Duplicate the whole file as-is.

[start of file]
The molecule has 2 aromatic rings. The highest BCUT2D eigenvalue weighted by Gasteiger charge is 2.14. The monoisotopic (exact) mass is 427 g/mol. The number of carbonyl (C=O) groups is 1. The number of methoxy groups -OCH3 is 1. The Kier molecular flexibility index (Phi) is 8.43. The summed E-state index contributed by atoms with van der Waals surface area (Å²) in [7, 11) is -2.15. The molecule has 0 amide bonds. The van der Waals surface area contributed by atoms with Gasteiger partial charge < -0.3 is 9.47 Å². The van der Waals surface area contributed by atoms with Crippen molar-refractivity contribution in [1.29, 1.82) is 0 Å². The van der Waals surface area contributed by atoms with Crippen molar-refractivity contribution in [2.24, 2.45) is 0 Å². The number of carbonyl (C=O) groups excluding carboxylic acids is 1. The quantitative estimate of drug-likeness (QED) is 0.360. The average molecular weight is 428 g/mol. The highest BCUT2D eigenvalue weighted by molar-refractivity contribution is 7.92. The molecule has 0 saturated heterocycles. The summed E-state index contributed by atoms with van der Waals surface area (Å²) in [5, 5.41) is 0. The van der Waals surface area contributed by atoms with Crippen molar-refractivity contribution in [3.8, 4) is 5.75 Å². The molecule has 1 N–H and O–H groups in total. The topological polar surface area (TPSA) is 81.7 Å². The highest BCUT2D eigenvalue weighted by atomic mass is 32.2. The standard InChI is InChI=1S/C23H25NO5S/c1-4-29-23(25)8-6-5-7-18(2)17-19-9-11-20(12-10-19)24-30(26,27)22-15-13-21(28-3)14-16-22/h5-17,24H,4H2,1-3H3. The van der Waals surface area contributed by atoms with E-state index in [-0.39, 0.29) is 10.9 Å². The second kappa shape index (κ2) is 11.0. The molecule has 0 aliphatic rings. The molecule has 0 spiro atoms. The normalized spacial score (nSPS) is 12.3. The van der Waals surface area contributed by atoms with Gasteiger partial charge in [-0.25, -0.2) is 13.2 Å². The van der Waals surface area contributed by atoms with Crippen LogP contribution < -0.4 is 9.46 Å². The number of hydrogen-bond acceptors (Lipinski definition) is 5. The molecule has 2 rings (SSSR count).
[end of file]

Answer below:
The molecule has 2 aromatic rings. The highest BCUT2D eigenvalue weighted by Gasteiger charge is 2.14. The monoisotopic (exact) mass is 427 g/mol. The number of carbonyl (C=O) groups is 1. The number of methoxy groups -OCH3 is 1. The Kier molecular flexibility index (Phi) is 8.43. The summed E-state index contributed by atoms with van der Waals surface area (Å²) in [7, 11) is -2.15. The molecule has 0 amide bonds. The van der Waals surface area contributed by atoms with Gasteiger partial charge < -0.3 is 9.47 Å². The van der Waals surface area contributed by atoms with Crippen molar-refractivity contribution in [1.29, 1.82) is 0 Å². The van der Waals surface area contributed by atoms with Crippen molar-refractivity contribution in [2.24, 2.45) is 0 Å². The number of carbonyl (C=O) groups excluding carboxylic acids is 1. The quantitative estimate of drug-likeness (QED) is 0.360. The average molecular weight is 428 g/mol. The highest BCUT2D eigenvalue weighted by molar-refractivity contribution is 7.92. The molecule has 0 saturated heterocycles. The summed E-state index contributed by atoms with van der Waals surface area (Å²) in [5, 5.41) is 0. The van der Waals surface area contributed by atoms with Crippen molar-refractivity contribution in [3.8, 4) is 5.75 Å². The molecule has 1 N–H and O–H groups in total. The topological polar surface area (TPSA) is 81.7 Å². The highest BCUT2D eigenvalue weighted by atomic mass is 32.2. The standard InChI is InChI=1S/C23H25NO5S/c1-4-29-23(25)8-6-5-7-18(2)17-19-9-11-20(12-10-19)24-30(26,27)22-15-13-21(28-3)14-16-22/h5-17,24H,4H2,1-3H3. The van der Waals surface area contributed by atoms with E-state index in [-0.39, 0.29) is 10.9 Å². The second kappa shape index (κ2) is 11.0. The molecule has 0 aliphatic rings. The molecule has 0 spiro atoms. The normalized spacial score (nSPS) is 12.3. The van der Waals surface area contributed by atoms with Gasteiger partial charge in [-0.25, -0.2) is 13.2 Å². The van der Waals surface area contributed by atoms with Crippen LogP contribution < -0.4 is 9.46 Å². The number of hydrogen-bond acceptors (Lipinski definition) is 5. The molecule has 2 rings (SSSR count).